NOAA Warns of 'Extraordinary' Increase in Coastal Flooding
Increased flooding is happening even without storms. "Nuisance" or "sunny day" high-tide flooding is becoming more commonplace across the U.S., according to the NOAA report that warns such flooding will worsen in the decades to come as seas continue to rise, according to USA Today.
The agency noted record levels of high-tide flooding in 2019. Some of the hardest hit areas were on the Atlantic and Gulf coasts, where the increase in high-tide flooding has been "extraordinary," according to the report, 2019 State of High-Tide Flooding and 2020 Outlook.
The number of days with high-tide flooding set or tied records in 19 places around the country last year, including Corpus Christi, Texas, which recorded 18 days of flooding; Galveston, Texas (18 days); Annapolis, Maryland (18 days); and Charleston, South Carolina (13 days), as The New York Times reported. The place with the greatest number of recorded flood days was Eagle Point, Texas, in Galveston Bay; it dealt with high-tide flooding on 64 days, or about one out of every five days.
Those numbers represent huge jumps in a short period of time, the report found. In 2000, Corpus Christi had just three days of tidal flooding; Charleston had two. The report notes that Charleston recorded just 13 days of high-tide flooding in the more than 50 years that measurements were first kept — the exact amount that occurred in 2019 alone, according to The New York Times.
The Southeast, on average, has seen a three-fold increase in flooding since 2000, according to NOAA.
The Northeast will not be spared. NOAA predicts that from May 2020 to April 2021, the national high tide flood frequency is expected to accelerate, with U.S. coastal communities seeing an average of 2 to 6 days of flooding in the coming year. Communities along the northeast and western Gulf coasts are projected to see even more days of flooding, according to the report.
"America's coastal communities and their economies are suffering from the effects of high tide flooding, and it's only going to increase in the future," said Nicole LeBoeuf, acting director of NOAA's National Ocean Service, in a statement. "NOAA is committed to working with coastal communities to provide the information and data they need to tackle the problem of high tide flooding, both now and in the coming years as sea levels continue to rise."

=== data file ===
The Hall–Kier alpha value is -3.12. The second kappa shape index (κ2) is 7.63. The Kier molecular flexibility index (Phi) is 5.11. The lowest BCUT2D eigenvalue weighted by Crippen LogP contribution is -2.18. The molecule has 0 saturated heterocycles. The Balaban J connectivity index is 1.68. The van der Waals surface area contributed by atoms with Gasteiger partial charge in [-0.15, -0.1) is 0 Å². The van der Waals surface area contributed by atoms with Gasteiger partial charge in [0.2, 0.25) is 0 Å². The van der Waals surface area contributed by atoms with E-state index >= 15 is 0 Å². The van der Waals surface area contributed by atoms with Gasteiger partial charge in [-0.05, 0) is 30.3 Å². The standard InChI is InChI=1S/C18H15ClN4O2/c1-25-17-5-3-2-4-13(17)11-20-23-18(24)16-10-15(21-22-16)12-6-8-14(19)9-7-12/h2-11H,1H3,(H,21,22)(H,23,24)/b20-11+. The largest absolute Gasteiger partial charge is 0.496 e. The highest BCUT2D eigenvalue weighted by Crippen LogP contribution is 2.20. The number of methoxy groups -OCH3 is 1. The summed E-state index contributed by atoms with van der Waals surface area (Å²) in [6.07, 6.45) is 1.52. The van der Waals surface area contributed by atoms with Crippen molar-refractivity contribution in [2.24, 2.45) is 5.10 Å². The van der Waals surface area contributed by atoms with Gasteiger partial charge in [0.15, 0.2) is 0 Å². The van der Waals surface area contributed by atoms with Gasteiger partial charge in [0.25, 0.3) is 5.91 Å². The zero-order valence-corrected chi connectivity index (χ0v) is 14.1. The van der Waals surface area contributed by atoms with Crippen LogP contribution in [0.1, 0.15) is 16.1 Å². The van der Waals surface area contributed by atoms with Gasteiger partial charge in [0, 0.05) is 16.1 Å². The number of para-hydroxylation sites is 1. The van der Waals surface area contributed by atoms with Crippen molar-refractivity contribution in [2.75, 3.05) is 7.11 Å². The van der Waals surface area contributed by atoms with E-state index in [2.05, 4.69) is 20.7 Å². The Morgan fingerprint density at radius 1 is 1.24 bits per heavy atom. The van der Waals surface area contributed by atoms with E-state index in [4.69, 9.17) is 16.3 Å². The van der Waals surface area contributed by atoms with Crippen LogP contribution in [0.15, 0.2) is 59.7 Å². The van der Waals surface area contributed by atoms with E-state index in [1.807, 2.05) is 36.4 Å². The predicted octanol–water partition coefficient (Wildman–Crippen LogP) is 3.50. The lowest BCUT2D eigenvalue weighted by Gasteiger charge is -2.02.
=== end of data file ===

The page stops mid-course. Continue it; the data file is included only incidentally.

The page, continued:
High-tide flooding occurs when tides reach anywhere from 1.75 to 2 feet above the daily average high tide and start spilling onto streets or coming up from storm drains, according to NOAA. As sea level rise accelerates, damaging floods that used to happen only during severe storms now happen much more regularly, such as during a full-moon tide or with a change in prevailing winds or currents.
By 2030, NOAA projected, the frequency of high-tide flooding could double or triple, according to The New York Times. By 2050, that number could be five to 15 times as great, with the typical coastal community flooding between 25 and 75 days a year, NOAA said, as The New York Times reported.
"You see where this is going," LeBoeuf said. "We all need to pay attention."
- Sea Level Rise Is Speeding up Along Most of the U.S. Coast ... ›
- Protecting Mangroves Can Prevent Billions of Dollars in Global ... ›
- Flooding Risk for U.S. Homes: Millions More Are Vulnerable Than ... ›
- 300 Million People Worldwide Could Suffer Yearly Flooding by 2050 ... ›
- Sea Level Rise Could Put 2.4 Million U.S. Coastal Homes at Risk ... ›
- Coastal Flooding Could Threaten Millions and Cost Trillions by 2100, New Study Finds - EcoWatch ›
- Construction Begins on Keystone XL Pipeline in Montana - EcoWatch ›
- Trump Approves Keystone XL Pipeline, Groups Vow 'The Fight Is ... ›
- Keystone XL Pipeline Construction to Forge Ahead During ... ›
EcoWatch Daily Newsletter
By Monir Ghaedi
As the COVID-19 pandemic continues to keep most of Europe on pause, the EU aims for a breakthrough in its space program. The continent is seeking more than just a self-sufficient space industry competitive with China and the U.S.; the industry must also fit into the European Green Deal.
European satellites continue to provide data on climate change.
In 2018, a team of researchers went to West Africa's Nimba Mountains in search of one critically endangered species of bat. Along the way, they ended up discovering another.
- Eek! Bat Populations Are Shrinking. Here Are A Few Ways to Help ... ›
- First Bat Removed From U.S. Endangered Species List Helps ... ›
- What We've Lost: The Species Declared Extinct in 2020 - EcoWatch ›
By Jim Palardy
As 2021 dawns, people, ecosystems, and wildlife worldwide are facing a panoply of environmental issues. In an effort to help experts and policymakers determine where they might focus research, a panel of 25 scientists and practitioners — including me — from around the globe held discussions in the fall to identify emerging issues that deserve increased attention.
Ask a Scientist: What Should the Biden Administration and Congress Do to Address the Climate Crisis?
By Elliott Negin
What a difference an election makes. Thanks to the Biden-Harris victory in November, the next administration is poised to make a 180-degree turn to again address the climate crisis.
- Biden Reaffirms Commitment to Rejoining Paris Agreement ... ›
- Joe Biden Appoints Climate Crisis Team - EcoWatch ›
- Biden Plans to Fight Climate Change in a New Way - EcoWatch ›